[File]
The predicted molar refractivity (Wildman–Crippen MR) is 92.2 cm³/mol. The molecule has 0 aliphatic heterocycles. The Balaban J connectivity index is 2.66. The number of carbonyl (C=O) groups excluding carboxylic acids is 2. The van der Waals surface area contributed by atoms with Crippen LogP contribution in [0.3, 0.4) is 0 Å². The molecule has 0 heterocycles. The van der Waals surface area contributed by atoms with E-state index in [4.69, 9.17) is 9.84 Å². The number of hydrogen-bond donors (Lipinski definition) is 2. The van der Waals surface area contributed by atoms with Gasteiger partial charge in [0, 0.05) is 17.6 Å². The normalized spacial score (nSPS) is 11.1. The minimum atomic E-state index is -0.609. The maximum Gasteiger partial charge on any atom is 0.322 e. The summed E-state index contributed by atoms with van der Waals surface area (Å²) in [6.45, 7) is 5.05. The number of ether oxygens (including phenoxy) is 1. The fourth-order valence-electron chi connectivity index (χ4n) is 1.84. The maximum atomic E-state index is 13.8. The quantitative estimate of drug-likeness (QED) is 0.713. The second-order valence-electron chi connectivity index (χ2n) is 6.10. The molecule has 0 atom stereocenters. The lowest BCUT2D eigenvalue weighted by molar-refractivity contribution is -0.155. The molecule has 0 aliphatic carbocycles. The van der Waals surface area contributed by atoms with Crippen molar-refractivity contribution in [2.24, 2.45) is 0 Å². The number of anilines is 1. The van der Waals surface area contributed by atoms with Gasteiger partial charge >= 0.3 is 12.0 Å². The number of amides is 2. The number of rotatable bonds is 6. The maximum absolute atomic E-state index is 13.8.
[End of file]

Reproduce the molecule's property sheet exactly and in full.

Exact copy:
The predicted molar refractivity (Wildman–Crippen MR) is 92.2 cm³/mol. The molecule has 0 aliphatic heterocycles. The Balaban J connectivity index is 2.66. The number of carbonyl (C=O) groups excluding carboxylic acids is 2. The van der Waals surface area contributed by atoms with Crippen LogP contribution in [0.3, 0.4) is 0 Å². The molecule has 0 heterocycles. The van der Waals surface area contributed by atoms with E-state index in [4.69, 9.17) is 9.84 Å². The number of hydrogen-bond donors (Lipinski definition) is 2. The van der Waals surface area contributed by atoms with Gasteiger partial charge in [0, 0.05) is 17.6 Å². The normalized spacial score (nSPS) is 11.1. The minimum atomic E-state index is -0.609. The maximum Gasteiger partial charge on any atom is 0.322 e. The summed E-state index contributed by atoms with van der Waals surface area (Å²) in [6.45, 7) is 5.05. The number of ether oxygens (including phenoxy) is 1. The fourth-order valence-electron chi connectivity index (χ4n) is 1.84. The maximum atomic E-state index is 13.8. The quantitative estimate of drug-likeness (QED) is 0.713. The second-order valence-electron chi connectivity index (χ2n) is 6.10. The molecule has 0 atom stereocenters. The lowest BCUT2D eigenvalue weighted by molar-refractivity contribution is -0.155. The molecule has 0 aliphatic carbocycles. The van der Waals surface area contributed by atoms with Crippen molar-refractivity contribution in [2.24, 2.45) is 0 Å². The number of anilines is 1. The van der Waals surface area contributed by atoms with Gasteiger partial charge >= 0.3 is 12.0 Å². The number of amides is 2. The number of rotatable bonds is 6. The maximum absolute atomic E-state index is 13.8.